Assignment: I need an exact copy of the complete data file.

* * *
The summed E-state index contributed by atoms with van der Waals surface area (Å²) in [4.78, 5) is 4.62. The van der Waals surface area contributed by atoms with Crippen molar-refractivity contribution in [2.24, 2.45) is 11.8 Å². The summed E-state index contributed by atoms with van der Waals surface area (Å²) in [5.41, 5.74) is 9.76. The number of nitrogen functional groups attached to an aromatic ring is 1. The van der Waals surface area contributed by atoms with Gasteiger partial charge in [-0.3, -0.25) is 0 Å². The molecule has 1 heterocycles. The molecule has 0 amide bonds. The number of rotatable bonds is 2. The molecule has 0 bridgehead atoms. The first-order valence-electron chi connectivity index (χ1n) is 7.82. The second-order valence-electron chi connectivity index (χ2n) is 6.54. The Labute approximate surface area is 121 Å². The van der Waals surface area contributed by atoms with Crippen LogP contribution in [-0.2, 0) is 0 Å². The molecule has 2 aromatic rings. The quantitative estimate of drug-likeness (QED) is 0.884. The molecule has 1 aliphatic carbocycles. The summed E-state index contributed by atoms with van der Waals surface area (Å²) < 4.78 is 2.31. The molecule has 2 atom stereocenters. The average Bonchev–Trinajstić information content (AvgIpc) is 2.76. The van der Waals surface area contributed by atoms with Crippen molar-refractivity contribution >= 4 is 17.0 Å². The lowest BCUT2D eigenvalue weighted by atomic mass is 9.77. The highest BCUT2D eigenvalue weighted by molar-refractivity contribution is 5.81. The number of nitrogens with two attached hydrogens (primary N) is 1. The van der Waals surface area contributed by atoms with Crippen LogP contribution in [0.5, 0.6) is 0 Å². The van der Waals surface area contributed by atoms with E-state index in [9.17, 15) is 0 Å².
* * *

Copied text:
The summed E-state index contributed by atoms with van der Waals surface area (Å²) in [4.78, 5) is 4.62. The van der Waals surface area contributed by atoms with Crippen molar-refractivity contribution in [2.24, 2.45) is 11.8 Å². The summed E-state index contributed by atoms with van der Waals surface area (Å²) in [5.41, 5.74) is 9.76. The number of nitrogen functional groups attached to an aromatic ring is 1. The van der Waals surface area contributed by atoms with Gasteiger partial charge in [-0.3, -0.25) is 0 Å². The molecule has 1 heterocycles. The molecule has 0 amide bonds. The number of rotatable bonds is 2. The molecule has 0 bridgehead atoms. The first-order valence-electron chi connectivity index (χ1n) is 7.82. The second-order valence-electron chi connectivity index (χ2n) is 6.54. The Labute approximate surface area is 121 Å². The van der Waals surface area contributed by atoms with Crippen LogP contribution in [-0.2, 0) is 0 Å². The molecule has 2 aromatic rings. The quantitative estimate of drug-likeness (QED) is 0.884. The molecule has 1 aliphatic carbocycles. The summed E-state index contributed by atoms with van der Waals surface area (Å²) < 4.78 is 2.31. The molecule has 2 atom stereocenters. The average Bonchev–Trinajstić information content (AvgIpc) is 2.76. The van der Waals surface area contributed by atoms with Crippen molar-refractivity contribution >= 4 is 17.0 Å². The lowest BCUT2D eigenvalue weighted by atomic mass is 9.77. The highest BCUT2D eigenvalue weighted by molar-refractivity contribution is 5.81. The number of nitrogens with two attached hydrogens (primary N) is 1. The van der Waals surface area contributed by atoms with Crippen LogP contribution in [0.5, 0.6) is 0 Å². The van der Waals surface area contributed by atoms with E-state index in [9.17, 15) is 0 Å².